Pregnancy food safety messages should probably include Listeria

There’s a lot of pressure on moms-to-be. When I was a dad-to-be, I supplied some of that  pressure. Throughout Dani’s pregnancies I became the food police in our house — no soft cheeses or cold deli meats made it to Dani’s plate, most didn’t even make it in the house. Everything was been temped during cooking.

I read pretty well every paper I could on Listeria, and Doug and I discussed the merits of broad food surveys and listeria growth in blue-veined cheese. It was a bit ridiculous, but I hear that first time parents sometimes can be obsessive.

Over time I’ve become much less obsessive, have been better at employing risk communication even within my own home. My goal is to give folks info that can help them make risk decisions; not tell them what to do.

Tonight I read an article on food safety for moms-to-be. It started promising, except for the yelling (the headline, 4 STEP FOOD SAFETY GUIDE TO KEEP YOU SAFE DURING PREGNANCY) and went further downhill when all the blogger highlighted was the generic, sanitized messages of cook, chill, clean and separate.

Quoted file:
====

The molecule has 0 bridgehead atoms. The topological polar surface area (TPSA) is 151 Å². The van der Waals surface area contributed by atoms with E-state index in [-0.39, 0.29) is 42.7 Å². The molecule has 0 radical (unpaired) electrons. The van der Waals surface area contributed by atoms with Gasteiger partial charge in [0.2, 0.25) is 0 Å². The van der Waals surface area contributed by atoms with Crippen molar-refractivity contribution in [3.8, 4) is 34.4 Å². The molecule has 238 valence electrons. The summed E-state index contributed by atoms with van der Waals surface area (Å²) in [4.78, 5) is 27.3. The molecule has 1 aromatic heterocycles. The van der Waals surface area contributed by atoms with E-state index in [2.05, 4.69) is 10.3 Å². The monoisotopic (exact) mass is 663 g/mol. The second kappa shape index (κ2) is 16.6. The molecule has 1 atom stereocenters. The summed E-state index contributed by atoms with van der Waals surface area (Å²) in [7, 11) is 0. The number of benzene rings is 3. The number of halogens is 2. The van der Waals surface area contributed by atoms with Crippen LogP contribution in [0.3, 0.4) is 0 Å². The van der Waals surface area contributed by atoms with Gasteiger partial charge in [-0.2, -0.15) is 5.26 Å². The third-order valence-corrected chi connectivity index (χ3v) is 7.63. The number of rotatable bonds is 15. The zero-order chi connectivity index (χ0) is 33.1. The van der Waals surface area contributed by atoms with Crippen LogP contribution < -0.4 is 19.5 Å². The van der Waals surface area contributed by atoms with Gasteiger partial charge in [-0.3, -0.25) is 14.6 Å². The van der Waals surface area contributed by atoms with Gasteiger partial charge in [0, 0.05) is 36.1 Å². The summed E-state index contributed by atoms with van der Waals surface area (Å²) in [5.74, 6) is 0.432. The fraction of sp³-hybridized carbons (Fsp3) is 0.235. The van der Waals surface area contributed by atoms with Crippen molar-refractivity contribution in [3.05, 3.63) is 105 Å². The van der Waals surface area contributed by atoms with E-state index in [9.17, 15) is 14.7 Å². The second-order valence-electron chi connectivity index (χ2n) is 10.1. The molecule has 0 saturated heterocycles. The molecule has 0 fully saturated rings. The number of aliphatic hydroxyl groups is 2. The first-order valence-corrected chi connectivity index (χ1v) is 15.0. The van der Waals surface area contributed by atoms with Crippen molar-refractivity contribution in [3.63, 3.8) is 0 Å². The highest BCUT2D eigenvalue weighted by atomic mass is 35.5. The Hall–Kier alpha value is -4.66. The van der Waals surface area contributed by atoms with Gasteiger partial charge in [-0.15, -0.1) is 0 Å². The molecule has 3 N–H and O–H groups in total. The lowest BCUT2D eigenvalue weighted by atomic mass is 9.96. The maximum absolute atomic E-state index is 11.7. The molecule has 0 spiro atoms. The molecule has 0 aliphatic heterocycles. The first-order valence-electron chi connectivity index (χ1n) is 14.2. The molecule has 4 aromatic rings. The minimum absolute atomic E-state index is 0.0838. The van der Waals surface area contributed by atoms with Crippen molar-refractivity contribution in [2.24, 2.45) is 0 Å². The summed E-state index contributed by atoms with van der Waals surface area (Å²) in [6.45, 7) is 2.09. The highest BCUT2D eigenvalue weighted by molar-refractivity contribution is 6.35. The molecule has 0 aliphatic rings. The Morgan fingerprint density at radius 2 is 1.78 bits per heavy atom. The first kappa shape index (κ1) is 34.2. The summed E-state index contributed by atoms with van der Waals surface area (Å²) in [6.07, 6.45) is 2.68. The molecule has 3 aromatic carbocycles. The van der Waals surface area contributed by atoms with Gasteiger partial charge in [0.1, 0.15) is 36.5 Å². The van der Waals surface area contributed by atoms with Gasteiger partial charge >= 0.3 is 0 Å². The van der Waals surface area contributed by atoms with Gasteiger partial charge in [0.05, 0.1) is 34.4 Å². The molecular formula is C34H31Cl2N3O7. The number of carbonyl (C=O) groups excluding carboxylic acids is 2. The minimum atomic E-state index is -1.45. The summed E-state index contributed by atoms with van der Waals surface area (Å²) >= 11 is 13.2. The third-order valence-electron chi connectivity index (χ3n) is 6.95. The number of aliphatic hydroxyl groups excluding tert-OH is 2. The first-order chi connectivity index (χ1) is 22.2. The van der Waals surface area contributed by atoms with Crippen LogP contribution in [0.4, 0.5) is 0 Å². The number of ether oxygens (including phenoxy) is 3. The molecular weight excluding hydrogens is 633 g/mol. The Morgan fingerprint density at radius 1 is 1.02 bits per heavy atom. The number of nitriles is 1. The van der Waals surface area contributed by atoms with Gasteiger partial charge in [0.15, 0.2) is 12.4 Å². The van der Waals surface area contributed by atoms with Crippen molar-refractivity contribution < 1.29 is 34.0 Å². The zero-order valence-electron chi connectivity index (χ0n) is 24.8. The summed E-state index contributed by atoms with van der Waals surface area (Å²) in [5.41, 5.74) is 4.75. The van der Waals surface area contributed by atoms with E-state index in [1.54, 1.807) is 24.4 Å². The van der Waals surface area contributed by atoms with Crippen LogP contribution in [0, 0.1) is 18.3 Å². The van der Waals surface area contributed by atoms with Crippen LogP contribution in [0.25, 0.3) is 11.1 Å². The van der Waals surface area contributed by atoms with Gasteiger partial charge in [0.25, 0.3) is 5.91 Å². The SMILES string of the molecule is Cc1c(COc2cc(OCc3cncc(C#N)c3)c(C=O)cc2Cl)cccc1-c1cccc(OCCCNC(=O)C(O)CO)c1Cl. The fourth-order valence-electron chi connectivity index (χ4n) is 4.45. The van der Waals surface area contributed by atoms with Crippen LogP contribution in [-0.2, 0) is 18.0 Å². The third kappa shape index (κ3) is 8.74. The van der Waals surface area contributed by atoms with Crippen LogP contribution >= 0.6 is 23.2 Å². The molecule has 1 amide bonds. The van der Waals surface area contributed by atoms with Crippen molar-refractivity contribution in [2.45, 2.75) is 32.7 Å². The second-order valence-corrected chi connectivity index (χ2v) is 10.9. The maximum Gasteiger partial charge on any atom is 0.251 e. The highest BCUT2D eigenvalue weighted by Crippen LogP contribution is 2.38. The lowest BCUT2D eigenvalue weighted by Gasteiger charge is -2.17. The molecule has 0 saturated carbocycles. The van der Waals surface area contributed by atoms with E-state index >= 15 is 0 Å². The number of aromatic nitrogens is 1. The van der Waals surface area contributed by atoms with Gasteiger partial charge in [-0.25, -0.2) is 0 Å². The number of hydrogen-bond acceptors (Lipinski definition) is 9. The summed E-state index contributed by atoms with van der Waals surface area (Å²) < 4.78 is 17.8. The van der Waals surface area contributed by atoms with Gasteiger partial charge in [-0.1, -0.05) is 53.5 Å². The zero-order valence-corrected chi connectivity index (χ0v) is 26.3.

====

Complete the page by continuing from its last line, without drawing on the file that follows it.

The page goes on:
Disappointing that there’s no mention of Listeria, the foods that are high risk for the pathogen – and how to manage the risks.

Missed opportunity.

This entry was posted in Listeria and tagged by Ben Chapman. Bookmark the permalink.

About Ben Chapman

Dr. Ben Chapman is a professor and food safety extension specialist at North Carolina State University. As a teenager, a Saturday afternoon viewing of the classic cable movie, Outbreak, sparked his interest in pathogens and public health. With the goal of less foodborne illness, his group designs, implements, and evaluates food safety strategies, messages, and media from farm-to-fork. Through reality-based research, Chapman investigates behaviors and creates interventions aimed at amateur and professional food handlers, managers, and organizational decision-makers; the gate keepers of safe food. Ben co-hosts a biweekly podcast called Food Safety Talk and tries to further engage folks online through Instagram, Twitter, Facebook, YouTube and, maybe not surprisingly, Pinterest. Follow on Twitter @benjaminchapman.